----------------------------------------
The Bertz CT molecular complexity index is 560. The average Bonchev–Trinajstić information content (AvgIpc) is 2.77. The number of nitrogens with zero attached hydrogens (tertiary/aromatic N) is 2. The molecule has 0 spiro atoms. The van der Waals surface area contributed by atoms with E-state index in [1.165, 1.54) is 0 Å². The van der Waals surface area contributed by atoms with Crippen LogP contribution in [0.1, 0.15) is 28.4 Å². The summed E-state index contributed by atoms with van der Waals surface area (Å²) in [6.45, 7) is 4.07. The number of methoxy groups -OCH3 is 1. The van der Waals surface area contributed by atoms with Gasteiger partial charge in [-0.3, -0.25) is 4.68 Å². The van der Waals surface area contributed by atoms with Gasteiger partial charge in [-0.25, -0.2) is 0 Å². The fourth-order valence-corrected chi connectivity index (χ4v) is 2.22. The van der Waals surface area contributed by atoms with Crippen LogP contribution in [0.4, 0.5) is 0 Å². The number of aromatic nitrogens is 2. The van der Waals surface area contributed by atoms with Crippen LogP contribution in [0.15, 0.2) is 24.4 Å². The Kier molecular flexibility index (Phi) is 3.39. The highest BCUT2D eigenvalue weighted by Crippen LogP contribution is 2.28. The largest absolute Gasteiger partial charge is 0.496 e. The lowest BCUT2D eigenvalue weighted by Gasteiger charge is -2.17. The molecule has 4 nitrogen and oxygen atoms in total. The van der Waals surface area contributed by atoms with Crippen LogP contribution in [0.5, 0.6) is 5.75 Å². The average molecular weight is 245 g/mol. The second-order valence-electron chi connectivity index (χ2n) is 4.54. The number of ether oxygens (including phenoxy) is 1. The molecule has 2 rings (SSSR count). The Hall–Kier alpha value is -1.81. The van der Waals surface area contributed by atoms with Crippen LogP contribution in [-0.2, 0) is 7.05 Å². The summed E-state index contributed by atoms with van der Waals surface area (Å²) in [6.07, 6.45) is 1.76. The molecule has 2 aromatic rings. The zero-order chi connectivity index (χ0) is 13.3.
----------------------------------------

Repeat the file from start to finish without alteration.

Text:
The Bertz CT molecular complexity index is 560. The average Bonchev–Trinajstić information content (AvgIpc) is 2.77. The number of nitrogens with zero attached hydrogens (tertiary/aromatic N) is 2. The molecule has 0 spiro atoms. The van der Waals surface area contributed by atoms with E-state index in [1.165, 1.54) is 0 Å². The van der Waals surface area contributed by atoms with Crippen LogP contribution in [0.1, 0.15) is 28.4 Å². The summed E-state index contributed by atoms with van der Waals surface area (Å²) in [6.45, 7) is 4.07. The number of methoxy groups -OCH3 is 1. The van der Waals surface area contributed by atoms with Gasteiger partial charge in [-0.3, -0.25) is 4.68 Å². The van der Waals surface area contributed by atoms with Gasteiger partial charge in [-0.25, -0.2) is 0 Å². The fourth-order valence-corrected chi connectivity index (χ4v) is 2.22. The van der Waals surface area contributed by atoms with Crippen LogP contribution in [0.4, 0.5) is 0 Å². The number of aromatic nitrogens is 2. The van der Waals surface area contributed by atoms with Crippen LogP contribution in [0.15, 0.2) is 24.4 Å². The Kier molecular flexibility index (Phi) is 3.39. The highest BCUT2D eigenvalue weighted by Crippen LogP contribution is 2.28. The largest absolute Gasteiger partial charge is 0.496 e. The lowest BCUT2D eigenvalue weighted by Gasteiger charge is -2.17. The molecule has 4 nitrogen and oxygen atoms in total. The van der Waals surface area contributed by atoms with Crippen LogP contribution in [0.5, 0.6) is 5.75 Å². The average molecular weight is 245 g/mol. The second-order valence-electron chi connectivity index (χ2n) is 4.54. The number of ether oxygens (including phenoxy) is 1. The molecule has 2 rings (SSSR count). The Hall–Kier alpha value is -1.81. The van der Waals surface area contributed by atoms with Crippen LogP contribution in [-0.2, 0) is 7.05 Å². The summed E-state index contributed by atoms with van der Waals surface area (Å²) in [6.07, 6.45) is 1.76. The molecule has 2 aromatic rings. The zero-order chi connectivity index (χ0) is 13.3.